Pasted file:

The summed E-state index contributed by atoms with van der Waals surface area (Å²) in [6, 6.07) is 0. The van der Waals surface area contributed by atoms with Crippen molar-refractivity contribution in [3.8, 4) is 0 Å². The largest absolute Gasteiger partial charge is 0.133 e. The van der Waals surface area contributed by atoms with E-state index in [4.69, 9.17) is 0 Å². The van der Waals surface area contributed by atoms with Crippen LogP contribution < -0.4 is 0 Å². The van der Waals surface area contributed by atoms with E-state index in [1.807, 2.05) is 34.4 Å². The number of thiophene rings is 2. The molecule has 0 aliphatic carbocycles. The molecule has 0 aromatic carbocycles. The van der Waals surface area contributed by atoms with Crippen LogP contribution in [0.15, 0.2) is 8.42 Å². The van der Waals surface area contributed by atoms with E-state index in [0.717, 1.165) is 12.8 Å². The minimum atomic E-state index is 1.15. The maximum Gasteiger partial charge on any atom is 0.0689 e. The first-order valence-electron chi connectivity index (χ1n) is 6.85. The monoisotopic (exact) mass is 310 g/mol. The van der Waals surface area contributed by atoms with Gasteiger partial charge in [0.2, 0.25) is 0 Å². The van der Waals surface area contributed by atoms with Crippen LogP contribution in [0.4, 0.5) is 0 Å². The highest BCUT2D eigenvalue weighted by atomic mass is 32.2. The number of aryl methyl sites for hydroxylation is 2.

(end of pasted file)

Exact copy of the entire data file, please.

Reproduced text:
The summed E-state index contributed by atoms with van der Waals surface area (Å²) in [6, 6.07) is 0. The van der Waals surface area contributed by atoms with Crippen molar-refractivity contribution in [3.8, 4) is 0 Å². The largest absolute Gasteiger partial charge is 0.133 e. The van der Waals surface area contributed by atoms with E-state index in [4.69, 9.17) is 0 Å². The van der Waals surface area contributed by atoms with Crippen LogP contribution < -0.4 is 0 Å². The van der Waals surface area contributed by atoms with E-state index in [1.807, 2.05) is 34.4 Å². The number of thiophene rings is 2. The molecule has 0 aliphatic carbocycles. The molecule has 0 aromatic carbocycles. The van der Waals surface area contributed by atoms with Crippen LogP contribution in [0.15, 0.2) is 8.42 Å². The van der Waals surface area contributed by atoms with E-state index in [0.717, 1.165) is 12.8 Å². The minimum atomic E-state index is 1.15. The maximum Gasteiger partial charge on any atom is 0.0689 e. The first-order valence-electron chi connectivity index (χ1n) is 6.85. The monoisotopic (exact) mass is 310 g/mol. The van der Waals surface area contributed by atoms with Gasteiger partial charge in [0.2, 0.25) is 0 Å². The van der Waals surface area contributed by atoms with Crippen LogP contribution in [0.4, 0.5) is 0 Å². The highest BCUT2D eigenvalue weighted by atomic mass is 32.2. The number of aryl methyl sites for hydroxylation is 2.